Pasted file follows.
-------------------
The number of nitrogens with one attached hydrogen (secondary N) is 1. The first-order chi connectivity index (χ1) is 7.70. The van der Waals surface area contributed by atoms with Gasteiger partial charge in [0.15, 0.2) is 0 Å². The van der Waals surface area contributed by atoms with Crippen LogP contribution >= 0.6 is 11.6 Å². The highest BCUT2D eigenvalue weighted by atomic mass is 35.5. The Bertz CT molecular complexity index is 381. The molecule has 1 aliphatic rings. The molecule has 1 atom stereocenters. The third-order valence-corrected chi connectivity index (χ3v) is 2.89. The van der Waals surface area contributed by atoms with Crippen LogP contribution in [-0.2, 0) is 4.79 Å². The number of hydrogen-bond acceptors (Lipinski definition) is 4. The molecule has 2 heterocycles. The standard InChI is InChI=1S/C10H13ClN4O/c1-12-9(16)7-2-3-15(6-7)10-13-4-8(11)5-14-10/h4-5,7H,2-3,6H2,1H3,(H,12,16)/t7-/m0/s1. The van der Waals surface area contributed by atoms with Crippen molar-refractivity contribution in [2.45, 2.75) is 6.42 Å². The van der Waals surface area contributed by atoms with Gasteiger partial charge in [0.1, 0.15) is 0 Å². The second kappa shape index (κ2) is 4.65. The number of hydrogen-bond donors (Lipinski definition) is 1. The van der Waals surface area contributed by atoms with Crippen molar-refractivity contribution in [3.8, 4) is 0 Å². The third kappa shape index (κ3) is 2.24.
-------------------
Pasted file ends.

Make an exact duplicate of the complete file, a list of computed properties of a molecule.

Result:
The number of nitrogens with one attached hydrogen (secondary N) is 1. The first-order chi connectivity index (χ1) is 7.70. The van der Waals surface area contributed by atoms with Gasteiger partial charge in [0.15, 0.2) is 0 Å². The van der Waals surface area contributed by atoms with Crippen LogP contribution >= 0.6 is 11.6 Å². The highest BCUT2D eigenvalue weighted by atomic mass is 35.5. The Bertz CT molecular complexity index is 381. The molecule has 1 aliphatic rings. The molecule has 1 atom stereocenters. The third-order valence-corrected chi connectivity index (χ3v) is 2.89. The van der Waals surface area contributed by atoms with Crippen LogP contribution in [-0.2, 0) is 4.79 Å². The number of hydrogen-bond acceptors (Lipinski definition) is 4. The molecule has 2 heterocycles. The standard InChI is InChI=1S/C10H13ClN4O/c1-12-9(16)7-2-3-15(6-7)10-13-4-8(11)5-14-10/h4-5,7H,2-3,6H2,1H3,(H,12,16)/t7-/m0/s1. The van der Waals surface area contributed by atoms with Crippen molar-refractivity contribution in [2.45, 2.75) is 6.42 Å². The van der Waals surface area contributed by atoms with Gasteiger partial charge in [0.1, 0.15) is 0 Å². The second kappa shape index (κ2) is 4.65. The number of hydrogen-bond donors (Lipinski definition) is 1. The van der Waals surface area contributed by atoms with Crippen molar-refractivity contribution in [3.8, 4) is 0 Å². The third kappa shape index (κ3) is 2.24.